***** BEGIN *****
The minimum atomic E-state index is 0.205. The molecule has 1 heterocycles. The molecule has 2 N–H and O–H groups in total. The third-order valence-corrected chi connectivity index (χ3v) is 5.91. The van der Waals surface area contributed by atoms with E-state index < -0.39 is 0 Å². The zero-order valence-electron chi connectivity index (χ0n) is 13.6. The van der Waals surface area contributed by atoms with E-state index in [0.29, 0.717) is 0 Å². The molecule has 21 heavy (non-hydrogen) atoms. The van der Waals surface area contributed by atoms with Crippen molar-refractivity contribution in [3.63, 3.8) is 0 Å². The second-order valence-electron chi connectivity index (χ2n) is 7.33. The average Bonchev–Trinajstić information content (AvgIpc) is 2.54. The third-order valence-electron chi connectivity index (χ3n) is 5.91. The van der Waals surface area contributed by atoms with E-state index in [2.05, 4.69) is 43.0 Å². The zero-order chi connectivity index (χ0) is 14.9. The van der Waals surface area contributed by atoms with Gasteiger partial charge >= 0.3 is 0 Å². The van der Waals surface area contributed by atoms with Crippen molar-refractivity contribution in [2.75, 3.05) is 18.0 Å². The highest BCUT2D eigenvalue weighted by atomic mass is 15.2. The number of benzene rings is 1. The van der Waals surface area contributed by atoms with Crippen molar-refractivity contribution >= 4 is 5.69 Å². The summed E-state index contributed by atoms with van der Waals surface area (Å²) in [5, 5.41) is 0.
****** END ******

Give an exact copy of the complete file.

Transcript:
The minimum atomic E-state index is 0.205. The molecule has 1 heterocycles. The molecule has 2 N–H and O–H groups in total. The third-order valence-corrected chi connectivity index (χ3v) is 5.91. The van der Waals surface area contributed by atoms with E-state index < -0.39 is 0 Å². The zero-order valence-electron chi connectivity index (χ0n) is 13.6. The van der Waals surface area contributed by atoms with E-state index in [0.29, 0.717) is 0 Å². The molecule has 21 heavy (non-hydrogen) atoms. The van der Waals surface area contributed by atoms with Crippen molar-refractivity contribution in [3.63, 3.8) is 0 Å². The second-order valence-electron chi connectivity index (χ2n) is 7.33. The average Bonchev–Trinajstić information content (AvgIpc) is 2.54. The third-order valence-electron chi connectivity index (χ3n) is 5.91. The van der Waals surface area contributed by atoms with E-state index in [2.05, 4.69) is 43.0 Å². The zero-order chi connectivity index (χ0) is 14.9. The van der Waals surface area contributed by atoms with Gasteiger partial charge >= 0.3 is 0 Å². The van der Waals surface area contributed by atoms with Crippen molar-refractivity contribution in [2.75, 3.05) is 18.0 Å². The highest BCUT2D eigenvalue weighted by atomic mass is 15.2. The number of benzene rings is 1. The van der Waals surface area contributed by atoms with Crippen molar-refractivity contribution >= 4 is 5.69 Å². The summed E-state index contributed by atoms with van der Waals surface area (Å²) in [5, 5.41) is 0.